The survey pointed to the likelihood that customer support in Edmonton could be higher than in the rest of the province. And while a significant percentage of customers could have sympathy for Superstore workers, many others will still cross a picket line. Large numbers of customers shopping in stores will be disheartening and will significantly erode solidarity among picketers.

Ultimately, the survey revealed a mixed bag when it comes to customers and indicates that we will have a lot of work to do around earning customer support if we go on strike.

When it comes to union members, 3,000 of the 10,000 eligible Superstore union members voted to strike. Of those 3,000, just over 2,000 have signed up to picket.

Unfortunately; however, only about 700 workers, or 7% of Superstore union members, have indicated that they are committed to a strike of any significant duration. This is worrisome, as we don’t know if picket lines will crumble in a short period of time.

We also know that Superstore is currently on a “hiring spree,” with signs advertising employment opportunities popping up all over the place.  It is clear that this push is part of a Company scab strategy to prepare for a potential strike. Sadly, using scabs in Alberta is legal and an option that Loblaws can explore. They are also asking existing employees to cross the picket line, and could lock employees out under Alberta law.

The last union strike against Loblaws was approximately two months long in Newfoundland, and it did not yield a successful outcome. The last big retail strike in Western Canada was against Saskatoon Co-ops, and it lasted about six months. The union managed to badly hurt the Company’s business through the entire Christmas season, but the settlement some months later was very modest.

The good news is, notwithstanding these risks, we are convinced that the picketers we will have will be animated and passionate about their rights. If Superstore members wish to strike, your union is committed to assisting them in doing so and will be with them beyond a shadow of a doubt.

While it is clear that we will not have “an army,” we will surely have a strong “rebel force” that will be able to irritate, agitate, and nip at the heels of a multi-billion-dollar giant corporation for months on end.

In short, Loblaws will know they are in a fight.

What does the Company offer say?

The Company offer represents a substantial and significant improvement from the offer they presented before your 97% strike vote. It also represents and includes many workplace improvements that were negotiated prior to the strike vote.

In fact, since the strike vote, the Company has retracted all of its province-wide concessions. We defeated the Company’s desires to do away with the Sunday premium and to give more of our members’ hours to supervisors. The reality is that your 97% strike vote had a major impact on the Company’s position in bargaining.

Below are some highlights of the Company’s offer:

New special rights protecting victims of domestic violence. Your life at work often intersects with your life outside of work and enshrining these rights in your collective agreement is another way for us to make a better world by making better workplaces.

New rights for those who wish to observe special days related to their faith. The observance of faith is very important to many of our Superstore members, and we know that protecting your rights to those observances is part of creating better workplaces.

The Company has doubled its retro offer. This development only emerged after your overwhelming strike vote and relentless pressure from your Bargaining Committee.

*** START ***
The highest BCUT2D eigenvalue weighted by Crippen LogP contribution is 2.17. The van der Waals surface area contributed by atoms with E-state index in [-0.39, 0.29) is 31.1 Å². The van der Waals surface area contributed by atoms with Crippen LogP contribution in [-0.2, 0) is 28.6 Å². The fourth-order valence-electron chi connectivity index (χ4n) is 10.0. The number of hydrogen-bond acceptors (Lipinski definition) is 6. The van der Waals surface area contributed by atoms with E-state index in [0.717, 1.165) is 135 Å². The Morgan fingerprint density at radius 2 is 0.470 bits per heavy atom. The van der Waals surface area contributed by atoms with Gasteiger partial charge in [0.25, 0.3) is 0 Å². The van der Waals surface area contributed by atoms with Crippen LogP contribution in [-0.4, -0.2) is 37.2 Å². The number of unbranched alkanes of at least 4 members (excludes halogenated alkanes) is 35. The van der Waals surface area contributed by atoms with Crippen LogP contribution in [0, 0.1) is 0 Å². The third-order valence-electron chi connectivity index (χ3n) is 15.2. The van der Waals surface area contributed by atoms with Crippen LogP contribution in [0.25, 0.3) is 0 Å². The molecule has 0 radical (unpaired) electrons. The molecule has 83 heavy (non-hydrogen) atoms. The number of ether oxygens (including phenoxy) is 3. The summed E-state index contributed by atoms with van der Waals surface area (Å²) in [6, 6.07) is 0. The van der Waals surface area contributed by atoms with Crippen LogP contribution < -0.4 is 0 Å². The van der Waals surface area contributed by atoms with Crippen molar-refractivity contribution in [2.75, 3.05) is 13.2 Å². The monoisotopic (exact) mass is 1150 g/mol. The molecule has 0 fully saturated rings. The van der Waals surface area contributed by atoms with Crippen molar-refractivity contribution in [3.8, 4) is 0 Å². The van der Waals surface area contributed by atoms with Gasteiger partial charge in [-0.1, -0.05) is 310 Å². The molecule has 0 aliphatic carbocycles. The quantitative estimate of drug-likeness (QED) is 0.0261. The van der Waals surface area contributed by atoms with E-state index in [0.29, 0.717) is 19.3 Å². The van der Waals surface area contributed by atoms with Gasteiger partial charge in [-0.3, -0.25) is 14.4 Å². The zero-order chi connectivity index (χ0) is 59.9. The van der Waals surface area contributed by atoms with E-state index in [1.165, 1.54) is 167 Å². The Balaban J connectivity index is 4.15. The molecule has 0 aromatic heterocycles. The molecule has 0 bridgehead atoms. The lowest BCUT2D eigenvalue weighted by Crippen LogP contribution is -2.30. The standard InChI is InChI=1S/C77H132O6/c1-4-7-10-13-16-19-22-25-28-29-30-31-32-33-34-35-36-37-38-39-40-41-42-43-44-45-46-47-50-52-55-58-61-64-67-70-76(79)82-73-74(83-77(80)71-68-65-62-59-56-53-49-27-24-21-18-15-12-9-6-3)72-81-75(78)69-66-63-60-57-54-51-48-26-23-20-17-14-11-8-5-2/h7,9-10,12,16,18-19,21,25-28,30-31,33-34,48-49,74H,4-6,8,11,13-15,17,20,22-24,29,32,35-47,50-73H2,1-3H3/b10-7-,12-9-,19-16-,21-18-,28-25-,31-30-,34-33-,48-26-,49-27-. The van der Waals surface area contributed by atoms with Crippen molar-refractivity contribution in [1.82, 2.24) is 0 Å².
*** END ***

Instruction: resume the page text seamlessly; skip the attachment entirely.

The Company has agreed to eliminate cash register receipts (BPS/BPA) that have a known association with higher cancer rates among women and children. A lot of people don’t know about this issue, but it’s your union’s job to do its research and improve your health and safety rights at work while pushing to create a better and safer world.

A commitment to a Company-paid program to provide education to union members and improve rights at work. Empowering our members with the tools to improve their lives both at work and at home is a key element of our commitment to building better workplaces and a better world.

The creation of a new Company-funded program to monitor stores and ensure you get the representation you deserve. As we continue to make our way through the pandemic, it is vital that Superstore union members have access to enhanced representation to ensure their rights are respected and protected!

Drastic improvements to scheduling and shift allocations that will help provide increased hours for part-time employees.

A direct drug card for full-time employees.

Before the strike vote, the Company would not provide necessary benefit contribution levels to part-time benefit plans. After the strike vote, the Company has agreed to increase contribution levels so that the benefit plans can continue to be healthy. Remember, all sorts of basic benefits are available to part-time employees working as little as ten hours per week.

These sorts of benefits are something that is never seen in non-union part-time jobs. Sustaining these benefit plans is one of a number of major victories arising from your overwhelming strike vote.

A commitment to creating more full-time jobs and hiring for those jobs quickly and efficiently. More full-time opportunities mean better job security and an ability to make a living while working at Superstore.

The offer includes meaningful increases to wages, wage scales, and retroactivity. Since the strike vote, the Company has doubled its retro offer. Unfortunately, this is not a restoration of pandemic pay, but is a type of “bonus” for your work during the pandemic during which you did not receive extra compensation.

Since the strike vote, the Company has doubled its proposed wage increases for people that were stuck at the $15 minimum wage. A new wage scale has been created for these workers so that they are not “frozen” like workers so often are in non-union service industry jobs. This scale also credits employees with hours worked such that their immediate increases could be as much as $0.90 per hour.